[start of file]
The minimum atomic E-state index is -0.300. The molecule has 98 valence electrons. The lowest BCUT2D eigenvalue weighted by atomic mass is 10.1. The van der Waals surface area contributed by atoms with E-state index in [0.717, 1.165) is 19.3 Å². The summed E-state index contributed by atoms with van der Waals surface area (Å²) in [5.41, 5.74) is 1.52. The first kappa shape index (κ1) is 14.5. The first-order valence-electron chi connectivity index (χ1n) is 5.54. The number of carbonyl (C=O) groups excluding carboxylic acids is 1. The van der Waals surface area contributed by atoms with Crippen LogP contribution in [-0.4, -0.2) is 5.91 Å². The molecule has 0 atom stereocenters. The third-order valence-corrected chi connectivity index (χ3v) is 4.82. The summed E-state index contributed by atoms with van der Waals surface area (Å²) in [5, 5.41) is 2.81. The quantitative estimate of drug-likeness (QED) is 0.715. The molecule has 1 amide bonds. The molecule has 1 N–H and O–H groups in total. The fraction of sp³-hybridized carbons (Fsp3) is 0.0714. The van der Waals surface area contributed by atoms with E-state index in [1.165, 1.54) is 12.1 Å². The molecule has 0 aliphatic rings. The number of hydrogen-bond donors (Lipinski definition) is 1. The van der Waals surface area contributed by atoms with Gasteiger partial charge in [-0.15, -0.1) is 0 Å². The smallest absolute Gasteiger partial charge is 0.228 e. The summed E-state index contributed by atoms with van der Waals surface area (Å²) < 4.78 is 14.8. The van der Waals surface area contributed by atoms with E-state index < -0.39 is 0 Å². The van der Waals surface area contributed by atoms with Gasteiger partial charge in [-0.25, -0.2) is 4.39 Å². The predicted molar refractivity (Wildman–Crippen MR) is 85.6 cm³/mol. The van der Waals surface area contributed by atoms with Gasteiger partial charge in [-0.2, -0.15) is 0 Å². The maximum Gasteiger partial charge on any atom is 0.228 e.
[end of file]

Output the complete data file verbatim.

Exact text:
The minimum atomic E-state index is -0.300. The molecule has 98 valence electrons. The lowest BCUT2D eigenvalue weighted by atomic mass is 10.1. The van der Waals surface area contributed by atoms with E-state index in [0.717, 1.165) is 19.3 Å². The summed E-state index contributed by atoms with van der Waals surface area (Å²) in [5.41, 5.74) is 1.52. The first kappa shape index (κ1) is 14.5. The first-order valence-electron chi connectivity index (χ1n) is 5.54. The number of carbonyl (C=O) groups excluding carboxylic acids is 1. The van der Waals surface area contributed by atoms with Crippen LogP contribution in [-0.4, -0.2) is 5.91 Å². The molecule has 0 atom stereocenters. The third-order valence-corrected chi connectivity index (χ3v) is 4.82. The summed E-state index contributed by atoms with van der Waals surface area (Å²) in [5, 5.41) is 2.81. The quantitative estimate of drug-likeness (QED) is 0.715. The molecule has 1 amide bonds. The molecule has 1 N–H and O–H groups in total. The fraction of sp³-hybridized carbons (Fsp3) is 0.0714. The van der Waals surface area contributed by atoms with E-state index in [1.165, 1.54) is 12.1 Å². The molecule has 0 aliphatic rings. The number of hydrogen-bond donors (Lipinski definition) is 1. The van der Waals surface area contributed by atoms with Gasteiger partial charge in [-0.15, -0.1) is 0 Å². The smallest absolute Gasteiger partial charge is 0.228 e. The summed E-state index contributed by atoms with van der Waals surface area (Å²) < 4.78 is 14.8. The van der Waals surface area contributed by atoms with E-state index < -0.39 is 0 Å². The van der Waals surface area contributed by atoms with Gasteiger partial charge in [-0.25, -0.2) is 4.39 Å². The predicted molar refractivity (Wildman–Crippen MR) is 85.6 cm³/mol. The van der Waals surface area contributed by atoms with Gasteiger partial charge in [-0.2, -0.15) is 0 Å². The maximum Gasteiger partial charge on any atom is 0.228 e.